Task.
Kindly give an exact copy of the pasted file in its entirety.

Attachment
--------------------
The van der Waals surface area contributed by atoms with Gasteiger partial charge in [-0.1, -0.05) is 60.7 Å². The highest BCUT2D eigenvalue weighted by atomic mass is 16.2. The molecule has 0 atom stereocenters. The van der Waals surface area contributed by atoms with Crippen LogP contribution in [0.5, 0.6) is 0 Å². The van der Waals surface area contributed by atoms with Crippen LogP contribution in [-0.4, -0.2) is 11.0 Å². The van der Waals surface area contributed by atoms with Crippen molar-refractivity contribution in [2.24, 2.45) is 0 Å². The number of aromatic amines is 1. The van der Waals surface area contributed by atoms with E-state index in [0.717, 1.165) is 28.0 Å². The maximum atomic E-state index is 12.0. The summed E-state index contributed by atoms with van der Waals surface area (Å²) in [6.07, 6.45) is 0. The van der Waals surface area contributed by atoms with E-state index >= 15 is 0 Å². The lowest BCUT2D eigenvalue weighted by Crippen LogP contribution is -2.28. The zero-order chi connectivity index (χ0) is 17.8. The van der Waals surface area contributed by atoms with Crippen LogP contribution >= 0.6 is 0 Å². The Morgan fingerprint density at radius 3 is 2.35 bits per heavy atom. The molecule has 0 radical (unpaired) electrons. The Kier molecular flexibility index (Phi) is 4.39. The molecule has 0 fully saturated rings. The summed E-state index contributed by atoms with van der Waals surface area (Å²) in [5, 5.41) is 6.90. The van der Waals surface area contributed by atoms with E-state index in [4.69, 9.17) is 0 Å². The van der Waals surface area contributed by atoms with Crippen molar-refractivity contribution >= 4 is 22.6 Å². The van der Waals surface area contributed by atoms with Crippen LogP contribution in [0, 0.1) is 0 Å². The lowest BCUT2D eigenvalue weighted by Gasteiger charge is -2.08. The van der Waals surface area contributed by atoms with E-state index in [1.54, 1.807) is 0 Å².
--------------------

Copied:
The van der Waals surface area contributed by atoms with Gasteiger partial charge in [-0.1, -0.05) is 60.7 Å². The highest BCUT2D eigenvalue weighted by atomic mass is 16.2. The molecule has 0 atom stereocenters. The van der Waals surface area contributed by atoms with Crippen LogP contribution in [0.5, 0.6) is 0 Å². The van der Waals surface area contributed by atoms with Crippen LogP contribution in [-0.4, -0.2) is 11.0 Å². The van der Waals surface area contributed by atoms with Crippen molar-refractivity contribution in [2.24, 2.45) is 0 Å². The number of aromatic amines is 1. The van der Waals surface area contributed by atoms with E-state index in [0.717, 1.165) is 28.0 Å². The maximum atomic E-state index is 12.0. The summed E-state index contributed by atoms with van der Waals surface area (Å²) in [6.07, 6.45) is 0. The van der Waals surface area contributed by atoms with E-state index >= 15 is 0 Å². The lowest BCUT2D eigenvalue weighted by Crippen LogP contribution is -2.28. The zero-order chi connectivity index (χ0) is 17.8. The van der Waals surface area contributed by atoms with Crippen LogP contribution >= 0.6 is 0 Å². The Morgan fingerprint density at radius 3 is 2.35 bits per heavy atom. The molecule has 0 radical (unpaired) electrons. The Kier molecular flexibility index (Phi) is 4.39. The molecule has 0 fully saturated rings. The summed E-state index contributed by atoms with van der Waals surface area (Å²) in [5, 5.41) is 6.90. The van der Waals surface area contributed by atoms with E-state index in [4.69, 9.17) is 0 Å². The van der Waals surface area contributed by atoms with Crippen molar-refractivity contribution >= 4 is 22.6 Å². The van der Waals surface area contributed by atoms with Crippen LogP contribution in [0, 0.1) is 0 Å². The lowest BCUT2D eigenvalue weighted by Gasteiger charge is -2.08. The van der Waals surface area contributed by atoms with E-state index in [1.54, 1.807) is 0 Å².